YORK — The music of South Africa and American Gospel will fill the York Community Auditorium on July 20, as two respected voices of those traditions will sing with a 100-member chorus in concert that evening.
And if you happen to be passing First Parish Church the week before, you just might hear the sweet strains of the music emanating out, as chorus members take part in a daily singing workshop in preparation for the concert.
All of this comes to the community of York thanks to one of its own — music director Joanne Connolly, the founder and director of the popular Seacoast choral groups Voices from the Heart and Con Tutti.
Connolly has participated in workshops for more than a decade with Kathy Bullock, professor of music at Berea College in Kentucky and steeped in the American Gospel and American Spiritual traditions. She met South African singer and composer Bongani Magatyana at a workshop in western Massachusetts several years ago, and Voices sang in his Cape Town church when they were in the country last summer.
“I usually hold events like this in Portsmouth, but thought I should try this in my ‘back yard,’” said Connolly. “I wanted to bring both Kathy and Bongani to meet my singers, and I wanted to bring them to Maine.”
For Connolly, this is a chance to bring rich traditions with roots in the black experience to York. Bullock, who teaches theory and ethnomusicology, directs the Black Music Ensemble, a 70-member choir that specializes in the performance of African American music.
She also leads workshops around the world on the music and culture of the African diaspora, which is how she met Connolly in 2007. Connolly remembers the first time she heard Bullock she was “wowed. I was amazed by her talent, her teaching, her giant love that fuels all she does.”
Bullock, said Connolly, grew up in her father’s Baptist church in Washington, D.C. “She performs beautiful gospel music. When she sings, people cry. She is Christian, but she shares music in a very ecumenical way.”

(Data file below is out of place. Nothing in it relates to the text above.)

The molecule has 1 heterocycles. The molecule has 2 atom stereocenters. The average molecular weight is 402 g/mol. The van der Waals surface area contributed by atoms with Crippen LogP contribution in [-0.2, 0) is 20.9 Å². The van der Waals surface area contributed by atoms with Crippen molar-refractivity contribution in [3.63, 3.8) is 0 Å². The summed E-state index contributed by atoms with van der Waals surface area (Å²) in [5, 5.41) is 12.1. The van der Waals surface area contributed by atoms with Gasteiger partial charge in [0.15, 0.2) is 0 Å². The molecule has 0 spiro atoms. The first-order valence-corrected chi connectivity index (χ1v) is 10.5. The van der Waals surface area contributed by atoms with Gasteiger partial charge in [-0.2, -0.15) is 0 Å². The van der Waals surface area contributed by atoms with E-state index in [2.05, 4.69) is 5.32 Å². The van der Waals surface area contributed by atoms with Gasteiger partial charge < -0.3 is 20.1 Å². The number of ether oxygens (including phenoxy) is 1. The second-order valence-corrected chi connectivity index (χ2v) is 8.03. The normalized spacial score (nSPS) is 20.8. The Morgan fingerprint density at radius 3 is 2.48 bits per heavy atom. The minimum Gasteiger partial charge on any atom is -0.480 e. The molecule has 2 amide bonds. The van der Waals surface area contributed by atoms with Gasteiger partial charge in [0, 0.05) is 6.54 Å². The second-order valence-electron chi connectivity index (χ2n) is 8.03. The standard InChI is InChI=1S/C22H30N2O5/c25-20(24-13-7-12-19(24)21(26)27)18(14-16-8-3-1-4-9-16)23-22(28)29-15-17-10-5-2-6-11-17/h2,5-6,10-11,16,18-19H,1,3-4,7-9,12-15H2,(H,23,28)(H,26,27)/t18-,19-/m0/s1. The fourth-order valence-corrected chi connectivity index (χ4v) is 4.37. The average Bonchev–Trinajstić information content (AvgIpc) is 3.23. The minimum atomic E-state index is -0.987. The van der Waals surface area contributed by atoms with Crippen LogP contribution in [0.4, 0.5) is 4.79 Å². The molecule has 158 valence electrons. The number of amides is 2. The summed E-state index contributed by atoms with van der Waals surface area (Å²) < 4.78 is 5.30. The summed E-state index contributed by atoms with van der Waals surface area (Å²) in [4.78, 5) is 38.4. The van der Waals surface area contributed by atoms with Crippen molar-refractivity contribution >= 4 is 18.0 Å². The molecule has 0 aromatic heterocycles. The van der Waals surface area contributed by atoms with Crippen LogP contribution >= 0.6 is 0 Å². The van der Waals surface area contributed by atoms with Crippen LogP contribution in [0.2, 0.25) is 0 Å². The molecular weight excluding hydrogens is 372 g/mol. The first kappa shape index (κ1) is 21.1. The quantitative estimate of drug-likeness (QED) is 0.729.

Too, said Connolly, there is something about gospel music that uplifts. “People love to sing it. It’s powerful and passionate. The songs she teaches are so powerful.”
As for South African music, Connolly said she’s always been drawn to it. “I just love it. It’s exciting, it’s linked to the South African culture, it’s resistance music. A lot of great music came out of apartheid, for terrible reasons, but so beautiful too.”
Magatyana said the songs people will hear on July 20 are most from his Xhosa culture from the eastern Cape province, and the second largest ethnic group in South Africa after the Zulus.
“I’m a Xhosa man, and I would love to share songs of my tradition with the world,” said Magatyana, who directs the 120-member choir at his home church, Old Apostolic Church. He teaches, leads a musical theater company and composes music as well. In fact Voices from the Heart commissioned him to write a piece for them.
South Africa, he said, is “a nation that loves dancing, and most of our songs have dances. We sing and dance when we are happy, when we are angry, when we are sad,” he said. “I will also teach some of my original songs, and most of them tell the true stories about life in South Africa.”
When they’re not in workshop, Connolly plans to show off York and the Seacoast to Bullock and Magatyana, including, of course, taking them for a lobster dinner. But it’s the music that that will be the real sustenance – and unifier.
“I grew up thinking that people are too different,” said Magatyana. “But through music, I found out that we are all the same human beings.”
The concert takes place at 7 p.m. on Saturday, July 20 at the York Community Auditorium. Doors open at 6:30 p.m. Tickets are $12 in advance at RiverRun Bookstore in Portsmouth, New Hampshire, and brownpapertickets.com, and $15 at the door.
Workshop members will perform a couple of songs with Joyce Andersen and the Band of the Willing during their weekly Thursday concert from 6 to 8 p.m. on July 18 at First Parish Church.
Connolly said there is still space in the workshop for six additional people: two each for sopranos, tenors and basses. To get in touch with her, email firstname.lastname@example.org.